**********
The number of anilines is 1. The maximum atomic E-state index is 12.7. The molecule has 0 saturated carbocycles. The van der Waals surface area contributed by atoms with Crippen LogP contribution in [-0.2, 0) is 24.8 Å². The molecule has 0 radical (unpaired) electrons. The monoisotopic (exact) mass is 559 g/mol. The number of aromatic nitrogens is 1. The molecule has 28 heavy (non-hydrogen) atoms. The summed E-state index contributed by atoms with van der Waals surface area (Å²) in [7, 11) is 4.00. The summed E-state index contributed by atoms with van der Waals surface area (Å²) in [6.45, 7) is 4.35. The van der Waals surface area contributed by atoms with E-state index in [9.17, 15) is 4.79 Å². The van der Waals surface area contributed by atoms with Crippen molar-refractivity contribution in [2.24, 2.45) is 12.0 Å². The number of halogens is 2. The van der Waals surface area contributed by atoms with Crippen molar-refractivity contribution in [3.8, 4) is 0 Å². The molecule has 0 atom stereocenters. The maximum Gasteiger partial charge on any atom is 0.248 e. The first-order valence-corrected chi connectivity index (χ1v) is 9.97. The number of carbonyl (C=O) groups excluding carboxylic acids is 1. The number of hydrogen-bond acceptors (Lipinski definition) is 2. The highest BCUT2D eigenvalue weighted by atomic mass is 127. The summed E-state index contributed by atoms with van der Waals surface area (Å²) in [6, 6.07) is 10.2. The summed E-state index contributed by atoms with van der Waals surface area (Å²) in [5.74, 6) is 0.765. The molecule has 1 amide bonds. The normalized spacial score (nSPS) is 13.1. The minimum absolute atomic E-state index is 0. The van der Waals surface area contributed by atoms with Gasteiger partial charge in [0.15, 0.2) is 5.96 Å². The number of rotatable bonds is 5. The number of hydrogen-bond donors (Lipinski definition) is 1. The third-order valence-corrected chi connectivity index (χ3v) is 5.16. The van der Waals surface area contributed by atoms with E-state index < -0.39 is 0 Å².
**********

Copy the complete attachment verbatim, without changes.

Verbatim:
The number of anilines is 1. The maximum atomic E-state index is 12.7. The molecule has 0 saturated carbocycles. The van der Waals surface area contributed by atoms with Crippen LogP contribution in [-0.2, 0) is 24.8 Å². The molecule has 0 radical (unpaired) electrons. The monoisotopic (exact) mass is 559 g/mol. The number of aromatic nitrogens is 1. The molecule has 28 heavy (non-hydrogen) atoms. The summed E-state index contributed by atoms with van der Waals surface area (Å²) in [7, 11) is 4.00. The summed E-state index contributed by atoms with van der Waals surface area (Å²) in [6.45, 7) is 4.35. The van der Waals surface area contributed by atoms with E-state index in [9.17, 15) is 4.79 Å². The van der Waals surface area contributed by atoms with Crippen molar-refractivity contribution in [2.24, 2.45) is 12.0 Å². The number of halogens is 2. The van der Waals surface area contributed by atoms with Crippen molar-refractivity contribution in [3.8, 4) is 0 Å². The molecule has 0 atom stereocenters. The maximum Gasteiger partial charge on any atom is 0.248 e. The first-order valence-corrected chi connectivity index (χ1v) is 9.97. The number of carbonyl (C=O) groups excluding carboxylic acids is 1. The number of hydrogen-bond acceptors (Lipinski definition) is 2. The highest BCUT2D eigenvalue weighted by atomic mass is 127. The summed E-state index contributed by atoms with van der Waals surface area (Å²) in [6, 6.07) is 10.2. The summed E-state index contributed by atoms with van der Waals surface area (Å²) in [5.74, 6) is 0.765. The molecule has 1 amide bonds. The normalized spacial score (nSPS) is 13.1. The minimum absolute atomic E-state index is 0. The van der Waals surface area contributed by atoms with Gasteiger partial charge in [0.15, 0.2) is 5.96 Å². The number of rotatable bonds is 5. The number of hydrogen-bond donors (Lipinski definition) is 1. The third-order valence-corrected chi connectivity index (χ3v) is 5.16. The van der Waals surface area contributed by atoms with E-state index < -0.39 is 0 Å².